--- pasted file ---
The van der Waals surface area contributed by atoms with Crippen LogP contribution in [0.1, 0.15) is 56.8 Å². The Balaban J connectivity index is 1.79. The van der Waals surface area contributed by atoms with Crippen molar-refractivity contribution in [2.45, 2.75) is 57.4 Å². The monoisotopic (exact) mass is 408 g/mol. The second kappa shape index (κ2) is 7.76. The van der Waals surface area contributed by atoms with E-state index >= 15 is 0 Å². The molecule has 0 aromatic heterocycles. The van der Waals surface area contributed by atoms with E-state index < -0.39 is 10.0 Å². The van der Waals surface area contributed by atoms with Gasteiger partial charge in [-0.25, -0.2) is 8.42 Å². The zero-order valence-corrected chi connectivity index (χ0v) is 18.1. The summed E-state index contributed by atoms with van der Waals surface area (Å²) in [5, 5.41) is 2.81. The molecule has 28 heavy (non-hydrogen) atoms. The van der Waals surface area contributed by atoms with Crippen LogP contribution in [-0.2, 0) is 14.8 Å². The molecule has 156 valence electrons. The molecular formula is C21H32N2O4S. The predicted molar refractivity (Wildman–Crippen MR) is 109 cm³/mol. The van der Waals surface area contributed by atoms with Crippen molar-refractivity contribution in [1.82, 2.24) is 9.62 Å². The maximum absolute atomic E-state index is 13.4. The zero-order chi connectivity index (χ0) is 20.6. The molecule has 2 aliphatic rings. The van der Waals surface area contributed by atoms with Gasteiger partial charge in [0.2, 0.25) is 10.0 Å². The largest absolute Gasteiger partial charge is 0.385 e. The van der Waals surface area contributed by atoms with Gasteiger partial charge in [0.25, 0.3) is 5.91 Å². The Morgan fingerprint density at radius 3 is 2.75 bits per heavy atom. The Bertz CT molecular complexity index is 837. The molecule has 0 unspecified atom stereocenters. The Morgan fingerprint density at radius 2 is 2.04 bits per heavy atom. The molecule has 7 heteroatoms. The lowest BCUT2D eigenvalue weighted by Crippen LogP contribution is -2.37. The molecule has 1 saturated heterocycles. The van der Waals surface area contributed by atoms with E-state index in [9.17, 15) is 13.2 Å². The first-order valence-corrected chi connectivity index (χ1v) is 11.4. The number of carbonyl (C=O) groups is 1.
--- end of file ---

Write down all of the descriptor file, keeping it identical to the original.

The van der Waals surface area contributed by atoms with Crippen LogP contribution in [0.1, 0.15) is 56.8 Å². The Balaban J connectivity index is 1.79. The van der Waals surface area contributed by atoms with Crippen molar-refractivity contribution in [2.45, 2.75) is 57.4 Å². The monoisotopic (exact) mass is 408 g/mol. The second kappa shape index (κ2) is 7.76. The van der Waals surface area contributed by atoms with E-state index >= 15 is 0 Å². The molecule has 0 aromatic heterocycles. The van der Waals surface area contributed by atoms with E-state index < -0.39 is 10.0 Å². The van der Waals surface area contributed by atoms with Gasteiger partial charge in [-0.25, -0.2) is 8.42 Å². The zero-order valence-corrected chi connectivity index (χ0v) is 18.1. The summed E-state index contributed by atoms with van der Waals surface area (Å²) in [5, 5.41) is 2.81. The molecule has 28 heavy (non-hydrogen) atoms. The van der Waals surface area contributed by atoms with Crippen LogP contribution in [-0.2, 0) is 14.8 Å². The molecule has 156 valence electrons. The molecular formula is C21H32N2O4S. The predicted molar refractivity (Wildman–Crippen MR) is 109 cm³/mol. The van der Waals surface area contributed by atoms with Crippen molar-refractivity contribution in [1.82, 2.24) is 9.62 Å². The maximum absolute atomic E-state index is 13.4. The zero-order chi connectivity index (χ0) is 20.6. The molecule has 2 aliphatic rings. The van der Waals surface area contributed by atoms with Gasteiger partial charge in [0.2, 0.25) is 10.0 Å². The largest absolute Gasteiger partial charge is 0.385 e. The van der Waals surface area contributed by atoms with Gasteiger partial charge in [0.25, 0.3) is 5.91 Å². The Morgan fingerprint density at radius 3 is 2.75 bits per heavy atom. The Bertz CT molecular complexity index is 837. The molecule has 0 unspecified atom stereocenters. The Morgan fingerprint density at radius 2 is 2.04 bits per heavy atom. The molecule has 7 heteroatoms. The lowest BCUT2D eigenvalue weighted by Crippen LogP contribution is -2.37. The molecule has 1 saturated heterocycles. The van der Waals surface area contributed by atoms with E-state index in [9.17, 15) is 13.2 Å². The first-order valence-corrected chi connectivity index (χ1v) is 11.4. The number of carbonyl (C=O) groups is 1.